(i) The disputes between an employee or group of employees and a carrier or carriers growing out of grievances or out of the interpretation or application of agreements concerning rates of pay, or working conditions, including cases pending and unadjusted on June 21, 1984, shall be handled in the usual manner up to and including the chief operating officer of the carrier designated to handle such disputes; but, failing to reach an adjustment in this manner, the disputes may be referred by petition of the parties or by either party to the appropriate division of the Adjustment Board with a full statement of the facts and all supporting data bearing upon the dispute.
45 U.S.C. Sec. 153 (1982).
This court has recently indicated that the impact of past practices on the characterization of a dispute as major or minor should be limited in some circumstances. Labor Conference, 830 F.2d 741, 746-47 (7th Cir.1987). In Labor Conference, the court concluded that "it is apparent that arguments from past practice may be relevant to the characterization of a dispute as major or minor, but it is also true that they will most often have only a limited impact on the characterization." Id. at 747. Similarly, in Brotherhood Ry. Carmen v. Norfolk & Western Ry., 745 F.2d 370, 376-78 (6th Cir.1984), the court refused to permit the appellant to introduce evidence of the parties' past practice in an effort to contradict the language of their written agreement. The Carmen argued that the evidence of past practices would support their claim that their dispute with N & W was a major dispute. The Court in Carmen distinguished Shore Line by reading Shore Line as limited to issues regarding the scope of a proper status quo injunction in a major dispute. Id. at 376. Further, the court noted that the parties' agreement in Shore Line, unlike the agreement in Carmen, was silent on the issue in dispute
We agree with the court's conclusion in Carmen that parties cannot use evidence of past practices to contradict the explicit language of their written agreement in an effort to change the characterization of a dispute as either major or minor. This, however, is not that case. The written agreement between N & W and the unions in this case is silent on the issue of employee medical examinations. As a result, the only available evidence of the parties' agreement that can be used to characterize their dispute as either major or minor is evidence of their past practices. The concerns raised by the court in Carmen and Labor Conference are thus irrelevant in this case and the district court properly relied on evidence of the parties' past practices relating to employee medical examinations.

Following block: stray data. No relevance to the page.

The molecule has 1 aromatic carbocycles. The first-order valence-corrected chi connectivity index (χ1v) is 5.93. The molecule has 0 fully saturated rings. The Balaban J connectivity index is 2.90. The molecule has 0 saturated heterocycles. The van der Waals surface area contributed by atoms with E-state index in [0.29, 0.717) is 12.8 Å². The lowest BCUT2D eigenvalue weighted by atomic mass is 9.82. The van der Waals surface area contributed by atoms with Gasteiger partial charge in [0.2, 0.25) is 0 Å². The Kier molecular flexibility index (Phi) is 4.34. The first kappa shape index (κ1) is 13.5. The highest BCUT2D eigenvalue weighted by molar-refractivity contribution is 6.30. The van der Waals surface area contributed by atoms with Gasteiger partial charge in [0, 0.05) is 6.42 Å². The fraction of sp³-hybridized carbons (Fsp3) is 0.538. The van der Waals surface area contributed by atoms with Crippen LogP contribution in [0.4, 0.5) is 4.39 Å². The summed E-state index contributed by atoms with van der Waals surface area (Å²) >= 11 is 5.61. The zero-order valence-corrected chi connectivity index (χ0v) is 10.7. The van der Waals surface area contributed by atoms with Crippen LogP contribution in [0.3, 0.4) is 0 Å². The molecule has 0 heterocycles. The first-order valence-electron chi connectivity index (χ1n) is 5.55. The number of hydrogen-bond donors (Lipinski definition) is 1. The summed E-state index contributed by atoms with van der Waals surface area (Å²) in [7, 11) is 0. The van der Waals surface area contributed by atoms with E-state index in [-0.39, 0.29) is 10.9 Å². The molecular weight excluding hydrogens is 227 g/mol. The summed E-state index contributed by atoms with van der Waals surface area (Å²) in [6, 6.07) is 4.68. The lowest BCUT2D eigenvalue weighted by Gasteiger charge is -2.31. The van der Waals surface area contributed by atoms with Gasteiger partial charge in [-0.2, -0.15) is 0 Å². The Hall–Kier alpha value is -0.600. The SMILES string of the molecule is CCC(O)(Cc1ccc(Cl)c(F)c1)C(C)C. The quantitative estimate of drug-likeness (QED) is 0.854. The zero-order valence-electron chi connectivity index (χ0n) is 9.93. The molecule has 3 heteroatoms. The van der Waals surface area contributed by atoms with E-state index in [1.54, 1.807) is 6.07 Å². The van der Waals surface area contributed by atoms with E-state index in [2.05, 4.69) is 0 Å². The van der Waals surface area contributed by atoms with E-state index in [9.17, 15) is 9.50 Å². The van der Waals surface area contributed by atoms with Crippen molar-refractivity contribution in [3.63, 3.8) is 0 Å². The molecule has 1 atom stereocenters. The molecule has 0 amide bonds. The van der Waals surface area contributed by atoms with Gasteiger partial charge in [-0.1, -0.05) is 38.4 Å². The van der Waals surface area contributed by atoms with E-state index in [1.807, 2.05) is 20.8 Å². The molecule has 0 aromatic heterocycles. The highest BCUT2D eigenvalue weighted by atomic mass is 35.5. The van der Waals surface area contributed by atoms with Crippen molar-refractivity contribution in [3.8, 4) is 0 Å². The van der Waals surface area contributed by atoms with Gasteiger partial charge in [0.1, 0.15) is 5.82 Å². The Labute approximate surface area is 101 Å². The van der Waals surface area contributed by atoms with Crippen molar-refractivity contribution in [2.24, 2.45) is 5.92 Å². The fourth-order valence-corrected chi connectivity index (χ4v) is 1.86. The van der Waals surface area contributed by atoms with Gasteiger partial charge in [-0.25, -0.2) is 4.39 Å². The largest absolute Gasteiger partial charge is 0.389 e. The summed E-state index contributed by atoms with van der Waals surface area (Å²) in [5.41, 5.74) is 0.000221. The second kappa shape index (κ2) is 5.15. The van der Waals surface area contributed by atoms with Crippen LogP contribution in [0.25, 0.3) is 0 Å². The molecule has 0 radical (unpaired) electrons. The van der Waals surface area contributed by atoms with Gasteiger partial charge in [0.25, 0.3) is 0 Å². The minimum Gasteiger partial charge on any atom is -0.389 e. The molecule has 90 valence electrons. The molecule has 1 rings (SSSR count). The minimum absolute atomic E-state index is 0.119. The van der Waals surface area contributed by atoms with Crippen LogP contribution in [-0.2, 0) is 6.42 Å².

Rule G provides:
An employee who reports for duty under the influence of alcohol or other intoxicant, cannabis in any form, an amphetamine, a narcotic drug, a hallucinogenic drug, any controlled substance (as defined by federal law), or a derivative or combination of any of these, or who uses any of the foregoing while on duty, will be dismissed. Possession of any of the foregoing while on duty, or possession, use, or being under the influence of any of the foregoing while on Company property or occupying facilities provided by the Company, is prohibited.
This case is unlike Brotherhood of Locomotive Engineers v. Burlington Northern R.R., 620 F.Supp. 163 (D.Mont.1985), appeal pending, No. 85-4138 (9th Cir. argued July 8, 1986) ("BLEI"). In BLEI, Burlington Northern unilaterally adopted a new program to detect Rule G violations. The new detection program included the use of "sniffer dogs" to detect the presence of drugs. Employees were subjected to random "dog sniffs" and were dismissed automatically if they refused to submit to the random search. Id. at 166-67. The district court in BLEI held that the union's objection to Burlington Northern's new program was a major dispute and enjoined Burlington from enforcing its policy and using random dog sniff searches. In this case, unlike BLEI, N & W has not instituted any new program designed to detect Rule G violations, nor has N & W employed any type of random drug testing